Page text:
The first hot air balloon at the Court of Helene I of Arendaal


At the age of 16, in 1781, she was promptly married to X, a Prince of Suionia (?), only a year before she became Queen. The marriage was arranged to cement the 1771 peace treaty between the two Kingdoms.


The relationship of Helene I and her husband was tumultous. Although the pair were infatuated with each other, both had stormy tempers and often fought. Their only child, Crown Prince Magnus, was born in 1786 but died shortly afterwards. The couple were grief stricken and the following year X followed their son to an early grave after a riding accident. Helene was reportedly "mad with grief" at the loss of her husband, and her behaviour became increasingly reckless.


Helene I of Arendaal with a younger sister


After her husband's death in 1787, Helene openly began a series of affairs with various noblemen at her court. The young Queen's indiscretions were the source of ferverant gossip which grew to fever pitch when, in the autumn of 1789, she gave birth to a child. To the astonishment of Europe, Helene openly acknowledged that her child was illegitimate, fathered by the married Niklaas der Vasterkvist, Count of Göteborg.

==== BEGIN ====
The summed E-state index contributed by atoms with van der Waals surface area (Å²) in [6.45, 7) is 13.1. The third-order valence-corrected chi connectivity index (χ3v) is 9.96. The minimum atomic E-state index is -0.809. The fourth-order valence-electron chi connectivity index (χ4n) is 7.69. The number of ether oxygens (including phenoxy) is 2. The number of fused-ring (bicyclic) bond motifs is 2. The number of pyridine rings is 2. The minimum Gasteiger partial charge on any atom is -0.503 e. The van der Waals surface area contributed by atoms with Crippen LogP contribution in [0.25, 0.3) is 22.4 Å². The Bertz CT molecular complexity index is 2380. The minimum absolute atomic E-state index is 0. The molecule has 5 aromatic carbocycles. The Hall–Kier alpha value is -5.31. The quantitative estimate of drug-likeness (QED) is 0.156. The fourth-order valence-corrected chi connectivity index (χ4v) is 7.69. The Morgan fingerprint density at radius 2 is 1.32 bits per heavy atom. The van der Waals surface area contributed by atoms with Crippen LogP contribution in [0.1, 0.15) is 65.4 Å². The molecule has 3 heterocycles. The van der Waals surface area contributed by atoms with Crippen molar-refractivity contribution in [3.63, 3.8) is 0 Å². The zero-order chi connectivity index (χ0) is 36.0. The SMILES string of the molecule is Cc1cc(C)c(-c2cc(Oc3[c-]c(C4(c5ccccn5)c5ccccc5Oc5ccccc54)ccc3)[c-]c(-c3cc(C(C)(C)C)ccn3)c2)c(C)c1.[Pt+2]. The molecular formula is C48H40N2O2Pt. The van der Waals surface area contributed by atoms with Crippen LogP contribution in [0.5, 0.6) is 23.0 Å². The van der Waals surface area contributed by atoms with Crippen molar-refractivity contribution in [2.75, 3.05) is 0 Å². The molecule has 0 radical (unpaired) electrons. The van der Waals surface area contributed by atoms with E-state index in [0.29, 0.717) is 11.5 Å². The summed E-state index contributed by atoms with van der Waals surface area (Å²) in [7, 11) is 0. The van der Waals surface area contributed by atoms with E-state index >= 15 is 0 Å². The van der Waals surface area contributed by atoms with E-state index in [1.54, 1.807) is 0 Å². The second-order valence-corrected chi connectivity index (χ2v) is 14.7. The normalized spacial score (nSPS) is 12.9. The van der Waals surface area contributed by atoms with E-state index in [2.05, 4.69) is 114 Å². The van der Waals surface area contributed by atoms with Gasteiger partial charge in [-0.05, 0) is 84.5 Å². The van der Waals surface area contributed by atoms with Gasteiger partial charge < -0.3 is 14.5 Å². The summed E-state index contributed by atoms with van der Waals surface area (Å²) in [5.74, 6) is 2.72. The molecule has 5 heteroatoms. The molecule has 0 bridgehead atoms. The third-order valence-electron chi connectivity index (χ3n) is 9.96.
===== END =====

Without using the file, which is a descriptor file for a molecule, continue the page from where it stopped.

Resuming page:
Her comportment created a scandal and the country's more conservative elements openly called for her immediate abdication. What was unusual about Helene I was not her affairs, for previous Queen Regents and even Queen Consorts had done likewise, but that she did so openly. The stringent opposition she faced exposed the hypocrisy of the supposed equal 18th century Aren society: whereas Kings could and did have illegitimate issue whom they acknowledged, Queens simply could not. In late 1790, while visiting Lulea in Northern Arendaal, and was pregnant with her second illegitimate child, Helene was forcibly ousted by her Council and replaced by her uncle, Hathor III of Arendaal. She was confined at Lulea Palace where she died giving birth to her daughter Marguerite in 1791. Rumours of poisoning and murder abounded as soon as news of her death became public.

Helene I's reign is notable for little else than her dramatic personal life: she was never much of a politician, entrusting much of the business of government to her ministers and was swayed by the whims of her favourites. Her lack of action or interest in governance lent credance to writers and activists calling for political reform and the granting of greater power to ordinary citizens.


"The stolen kiss", depicting Queen Helene I and her lover, Count Niklaas of Göteborg


Helene's policies did little to remedy archaic economic and military practices, and thus it is likely that Helene I would have faced the same kind of popular uprising that her uncle and successor Hathor III encountered in the Revolution of Light (1790-1800).